Education Choice program could cost districts thousands


By Scott Halasz - shalasz@aimmediamidwest.com



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Editor’s Note: This is the second of two stories regarding the Ohio Education Choice Program.

XENIA — Public schools in Greene County may have to dip into their general funds to help cover student costs due to the expanding Educational Choice Scholarship (EdChoice) Program.

The program — launched in 2006 — provides up to 60,000 scholarships to students from under-performing public schools so they can attend participating private schools. It also provides low-income students who are entering kindergarten through sixth grade the same opportunity.

The number of individual schools where students are eligible to leave via EdChoice (also known as the voucher program) will jump from 487 this year to 1,233 next fall — more than one-third of all Ohio public schools. In all, 426 of Ohio’s 610 districts will have at least one building on the list including all Greene County districts except Bellbrook-Sugarcreek.

Schools are placed on the EdChoice eligibility list if they fail to meet any of the six performance markers tied to state report card for schools including performance index, graduation rate, and K-3 literacy.

The voucher amount is currently $4,650 per year for students in grades K-8 and $6,000 for high school students. While the money comes from the state, that amount is deducted from the funding the public school district receives.

“It’s not a flow through,” Greeneview Superintendent Isaac Seevers said. “It’s not like we get $6,000 and we pay $6,000. These are coming out of districts’ payments.”

Greeneview Middle and High schools are on the list for the first time as are Cedarville Elementary and Beavercreek High School. Other schools include Cox, McKinley, and Shawnee elementary schools and Warner Middle School in Xenia, as well as Xenia High School. Fairborn High and Primary schools and Mills Lawn Elementary in Yellow Springs are also listed.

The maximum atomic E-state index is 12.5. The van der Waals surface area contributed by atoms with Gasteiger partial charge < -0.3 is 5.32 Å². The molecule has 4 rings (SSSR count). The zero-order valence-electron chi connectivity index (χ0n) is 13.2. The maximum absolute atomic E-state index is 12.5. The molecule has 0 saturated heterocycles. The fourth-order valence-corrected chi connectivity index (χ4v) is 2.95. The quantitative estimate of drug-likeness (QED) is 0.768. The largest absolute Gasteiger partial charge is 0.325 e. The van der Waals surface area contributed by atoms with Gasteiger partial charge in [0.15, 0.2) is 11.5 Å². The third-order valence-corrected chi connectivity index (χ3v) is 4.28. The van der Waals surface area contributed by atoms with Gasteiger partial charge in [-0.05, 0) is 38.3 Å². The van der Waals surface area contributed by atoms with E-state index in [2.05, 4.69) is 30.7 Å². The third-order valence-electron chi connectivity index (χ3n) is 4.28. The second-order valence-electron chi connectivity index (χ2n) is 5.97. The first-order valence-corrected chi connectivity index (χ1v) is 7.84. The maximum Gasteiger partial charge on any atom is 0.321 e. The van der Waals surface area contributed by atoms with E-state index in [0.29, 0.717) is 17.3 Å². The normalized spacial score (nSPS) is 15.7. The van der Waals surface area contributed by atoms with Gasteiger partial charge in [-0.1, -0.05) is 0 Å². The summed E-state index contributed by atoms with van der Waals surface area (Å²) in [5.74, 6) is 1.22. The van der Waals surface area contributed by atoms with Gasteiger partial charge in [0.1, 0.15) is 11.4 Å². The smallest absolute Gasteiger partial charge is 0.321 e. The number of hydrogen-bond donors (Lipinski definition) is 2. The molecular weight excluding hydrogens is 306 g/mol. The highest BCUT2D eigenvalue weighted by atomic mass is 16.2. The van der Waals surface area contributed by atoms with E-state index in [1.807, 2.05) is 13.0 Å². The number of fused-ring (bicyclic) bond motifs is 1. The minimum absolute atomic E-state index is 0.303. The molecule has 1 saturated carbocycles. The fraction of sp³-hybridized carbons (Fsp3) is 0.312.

Cedar Cliff schools receive $4,794 per student and spends at least that much per student, Superintendent Chad Mason said. Xenia receives approximately $4,800 per student, while Greeneview receives $2,227. If a student decides to go to a private school, Greeneview would lose that money plus an additional $3,800 in state funding to cover the voucher cost.

That leaves a shortage of funds to spend on students. According to the latest report card data from the ODE, Greeneview spends $9,181 per student.

“We’re going to be covering the cost of this,” Seevers said. “Our local taxpayers for the most part.”

Beavercreek loses more than $3 million annually to private and charter schools —$1.2 million of local revenue and $1.8 million of state funding, according to Superintendent Paul Otten. His district receives $2,990 per student and spends more than $9,800 per pupil.

It’s mainly because of results of state testing, which private schools aren’t required to administer. Most school leaders agree that if private schools continue to receive public money they should be held to the same standards as public schools.

“In my opinion, this is a concentrated effort to funnel state dollars to private schools,” Mason said. “There are some private schools that now receive millions in tax dollars from local school districts, based on test results that are not even given anymore. If those private schools are going to willingly take millions of dollars then they should follow the same rules, give the same tests, provide the same services to all students and be governed by the same policies that govern public schools and stop hiding behind the private label. Then, and only then, can we get a fair comparison between those schools and public schools. What guarantees does the state have the child is moving to a better situation if there is no measure in place to compare the end result? I would stack my students up against any students anywhere and from any private school.”

The Thomas B. Fordham Institute, a reform think tank which promotes educational education for every child, supports the voucher program and the choice it gives families.

Ohio Research Director Aaron Churchill said, “fundamentally and on principal (Fordham) thinks the money is being used to educate kids and is not the ownership of a district.”

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By Scott Halasz

shalasz@aimmediamidwest.com

Contact Scott Halasz at 937-502-4507.

Contact Scott Halasz at 937-502-4507.